Courtesy of Matt Sauer, MFSWNB Investments:
We have previously expressed a view that cryptocurrency can act as either a derivative, an asset or a currency. While Bitcoin was questioned for its trading behavior in March 2020, we believe that is explainable by the evolving “state” of Bitcoin. Our analogy is that crypto assets behave like the physical properties of liquid, solid and gas are worth observing to understand the recent trading pattern of Bitcoin.
During the decline in asset prices in March 2020, Bitcoin was highly correlated with equity prices as it was acting like an asset with price discovery altered by deleveraging. Investors leverage assets and because Bitcoin acts as one most of the time, leverage is applied to it during good times and removed from it during panics. The onset of a pandemic was an event few investors had planned for in any asset class therefor asset devaluations were very correlated for a short period of time.
Academic research has not settled on a conviction of whether Bitcoin is correlated to gold or whether it is a hedge against stock price decreases. Dyhrberg [2016.] suggests that Bitcoin can be used as a hedge against stock price volatility. Gold and the dollar can also be hedged. Klein et al  has the contrary view that Bitcoin is not the new gold.
Why the disparity in views? We believe that Bitcoin has distinct correlation coefficients with other asset classes depending on the market’s view of cryptocurrency’s state at the time. When viewed as an asset, Bitcoin may exhibit stochastic distribution patterns with other assets such as stocks and gold. This is Dyhrberg’s view. However, when macroeconomic conditions exhibit such uncertainty that Bitcoin is viewed as a currency it is decoupled from other asset classes. As Bitcoin moves past a critical point, it develops a power-law function vis-à-vis paper currency. A strict power-law cannot be a power distribution, but a truncated power function is possible. In times of dollar crisis, Bitcoin can be a substantial outlier against dollar denominated assets. Power curves occur in venture capital and individual stock performance but not in diversified asset classes. That may be the rub. Bitcoin has the capability of leaving an asset class and becoming an investment not ruled by stochastic probability but rather a truncated power law.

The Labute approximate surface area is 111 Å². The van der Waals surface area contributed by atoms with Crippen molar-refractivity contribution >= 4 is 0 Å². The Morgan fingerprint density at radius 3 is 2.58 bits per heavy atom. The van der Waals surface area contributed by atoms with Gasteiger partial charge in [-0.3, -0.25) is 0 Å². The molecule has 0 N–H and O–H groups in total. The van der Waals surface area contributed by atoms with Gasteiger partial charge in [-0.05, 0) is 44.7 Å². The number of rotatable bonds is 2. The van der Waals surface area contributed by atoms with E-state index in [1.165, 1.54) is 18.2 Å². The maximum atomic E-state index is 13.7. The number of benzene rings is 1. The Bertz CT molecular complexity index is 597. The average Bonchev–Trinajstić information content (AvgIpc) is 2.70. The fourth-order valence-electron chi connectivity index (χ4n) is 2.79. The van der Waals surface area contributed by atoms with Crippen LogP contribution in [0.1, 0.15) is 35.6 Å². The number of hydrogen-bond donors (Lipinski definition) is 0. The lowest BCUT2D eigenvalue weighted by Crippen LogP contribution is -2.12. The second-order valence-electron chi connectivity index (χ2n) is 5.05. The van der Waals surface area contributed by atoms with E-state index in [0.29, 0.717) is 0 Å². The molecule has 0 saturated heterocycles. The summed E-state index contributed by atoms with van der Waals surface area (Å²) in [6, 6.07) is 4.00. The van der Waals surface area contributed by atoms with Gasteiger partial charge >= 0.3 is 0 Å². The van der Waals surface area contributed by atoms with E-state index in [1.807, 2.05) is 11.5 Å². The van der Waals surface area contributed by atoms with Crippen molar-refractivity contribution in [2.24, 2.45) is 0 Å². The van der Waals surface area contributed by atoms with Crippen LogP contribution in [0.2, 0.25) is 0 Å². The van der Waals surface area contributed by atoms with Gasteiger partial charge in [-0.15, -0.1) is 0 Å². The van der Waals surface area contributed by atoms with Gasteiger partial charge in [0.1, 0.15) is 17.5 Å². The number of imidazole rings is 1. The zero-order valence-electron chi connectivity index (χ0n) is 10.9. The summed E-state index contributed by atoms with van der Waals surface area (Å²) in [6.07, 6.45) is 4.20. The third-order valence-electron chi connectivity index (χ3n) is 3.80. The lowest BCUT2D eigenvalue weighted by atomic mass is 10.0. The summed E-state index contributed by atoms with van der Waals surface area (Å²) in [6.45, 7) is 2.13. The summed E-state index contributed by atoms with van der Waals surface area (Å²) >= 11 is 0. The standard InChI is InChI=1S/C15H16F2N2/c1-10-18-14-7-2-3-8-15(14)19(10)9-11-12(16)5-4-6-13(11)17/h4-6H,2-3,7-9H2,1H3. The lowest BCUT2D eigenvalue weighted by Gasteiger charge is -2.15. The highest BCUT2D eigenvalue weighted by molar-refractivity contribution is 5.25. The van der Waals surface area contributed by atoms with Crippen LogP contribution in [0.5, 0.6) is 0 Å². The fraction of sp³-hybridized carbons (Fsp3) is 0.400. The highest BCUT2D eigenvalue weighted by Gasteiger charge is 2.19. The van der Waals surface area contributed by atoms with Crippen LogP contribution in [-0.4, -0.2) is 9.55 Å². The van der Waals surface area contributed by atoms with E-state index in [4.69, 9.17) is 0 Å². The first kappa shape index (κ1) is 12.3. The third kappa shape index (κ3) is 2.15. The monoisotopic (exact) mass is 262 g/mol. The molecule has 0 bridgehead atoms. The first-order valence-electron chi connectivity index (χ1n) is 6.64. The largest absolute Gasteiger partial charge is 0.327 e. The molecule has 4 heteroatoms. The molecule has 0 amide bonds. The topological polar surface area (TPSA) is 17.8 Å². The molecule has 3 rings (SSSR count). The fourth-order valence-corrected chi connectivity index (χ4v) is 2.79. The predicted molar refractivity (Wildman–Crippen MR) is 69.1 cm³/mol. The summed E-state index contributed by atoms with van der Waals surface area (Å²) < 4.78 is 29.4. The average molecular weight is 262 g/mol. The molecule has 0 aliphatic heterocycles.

Rapid increases in stock and asset prices usually give rise to pundits calling them a bubble, or in other words prices that have drifted significantly from the mean. Power-laws have no respect for the Gaussian mean, simplistic investment measures such as price/time charts, price/earnings ratios and relative valuation metrics trick the investor into seeing a bubble. Somewhere there is an analyst that believed Microsoft was unbuyable on the Initial Public Offering because the multiple was a little high.
As Bitcoin made its spectacular rise in price during the last 12 years, contrarians have viewed it as bubble. The maxim that one buys it only to hope to sell it to someone else at a higher price is a common view. However, that is viewed in the two-dimensional graph of time and price but does not consider purchasing power parity. If the investor views the world as the dollar is fixed, the first example is valid that another investor needs to pay more. In the world where the dollar floats, the investor wants to be paid more in purchasing power. Although it is still a higher price in dollars upon sale, it was the falling dollar that created the return.
Bitcoin has had price predictions made by its evangelists that make little sense viewed through the lens of an asset class. However, when viewed as a currency Bitcoin frees itself of the shackles of stochastic probability and enters the freedom of being governed by a power -law. Now does the $1,000,000 price target make more sense.
Dyhrberg [2016. Bitcoin, gold and the dollar-A GARCH volatility analysis. Finance Letters 16 85-92]
Klein, T., Thu,H.P. and Walther,T [(2018). Bitcoin is Not the New Gold- A Comparison of Volatility,Correlation,and Portfolio Performance. International Review of Financial Analysis, 59, 105-116.]